The newest privacy concern in associations – and one that association boards, managers, and owners are still struggling to navigate – is the recent amendment to Section 19 of the Act. Section 19 provides that “[t]he board of managers of every association shall keep and maintain the following records, or true and complete copies of these records, at the association’s principal office:…” and lists specific categories of records to be so maintained. Until its most recent amendment which became effective January 1, 2018, Section 19 required associations to maintain “a current listing of the names, addresses, and weighted vote of all members entitled to vote.” Now, under the most recent amendment, an association must maintain “a current listing of the names, addresses, email addresses, telephone numbers, and weighted vote of all members entitled to vote.” Obviously, the potential for distribution of this additional information might be concerning to some owners, who do not want to be contacted (solicited, sold to, harassed…) by their neighbors. While associations are bound under law to abide by the new requirements, there are some ways to balance the privacy interests of owners.
The first thing an association should do to protect the privacy of its members is to require strict compliance with Section 19 before turning over contact information. Section 19 provides that “[i]n order to exercise this right [to review email addresses and telephone numbers], a member must submit a written request, to the association’s board of managers or its authorized agent, stating with particularity the records sought to be examined. As a condition for exercising this right, the board of managers or authorized agent of the association may require the member to certify in writing that the information contained in the records obtained by the member will not be used by the member for any commercial purpose or for any purpose that does not relate to the association.” The association should require such a certification in all cases. The second thing an association should consider doing is enacting rules under the rulemaking authority of the board set guidelines for dissemination and use of owner information. Such rules might include enforcement mechanisms for the “association-related” and “no commercial purpose” limitations; reiterating prohibitions against harassing, discriminatory, or threatening communications; requiring that all senders identify themselves in all communications, and requiring that an “unsubscribe” option be added. So prominent are privacy concerns attendant with new Section 19, that an Ordinance has been proposed under the City of Chicago’s home rule authority which – if passed – will allow association boards to limit the release of owner information. Particularly concerned owners may contact their alderman to voice support for the measure.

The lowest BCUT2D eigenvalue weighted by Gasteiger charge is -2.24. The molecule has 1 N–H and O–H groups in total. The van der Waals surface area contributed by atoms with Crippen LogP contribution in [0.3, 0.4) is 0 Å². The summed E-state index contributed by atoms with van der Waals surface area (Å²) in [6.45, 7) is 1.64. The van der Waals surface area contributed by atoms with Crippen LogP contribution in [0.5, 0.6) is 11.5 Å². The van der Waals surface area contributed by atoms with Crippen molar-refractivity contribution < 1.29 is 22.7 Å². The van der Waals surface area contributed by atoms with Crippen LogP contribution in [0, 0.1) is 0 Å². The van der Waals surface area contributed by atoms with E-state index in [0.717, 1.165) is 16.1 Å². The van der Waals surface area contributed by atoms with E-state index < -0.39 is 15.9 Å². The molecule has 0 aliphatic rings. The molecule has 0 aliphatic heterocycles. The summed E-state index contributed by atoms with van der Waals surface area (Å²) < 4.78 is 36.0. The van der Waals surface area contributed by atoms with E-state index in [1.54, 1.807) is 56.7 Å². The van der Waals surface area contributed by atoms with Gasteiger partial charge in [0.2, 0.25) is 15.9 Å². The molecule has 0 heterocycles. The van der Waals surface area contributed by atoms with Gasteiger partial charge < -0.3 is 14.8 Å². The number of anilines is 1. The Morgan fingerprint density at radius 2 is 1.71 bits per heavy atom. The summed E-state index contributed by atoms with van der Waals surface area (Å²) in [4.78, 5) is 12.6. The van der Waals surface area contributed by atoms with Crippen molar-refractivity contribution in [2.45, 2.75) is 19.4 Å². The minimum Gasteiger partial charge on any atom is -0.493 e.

Whether it is the association’s right of access, the requirement that the board disseminate owner contact information, or any of the other limitations or restrictions on use of units and owner activity that are necessary to ensure smooth, lawful, respectful co-existence in an association, owners may justifiably feel that their privacy is at risk of compromise. Boards and property managers are advised to keep these fears in mind when enacting and enforcing policies and rights that may infringe on privacy. With proper communications and considerations, associations can exercise all of their rights and duties, while allowing owners to feel at ease that their homes and private information will be protected.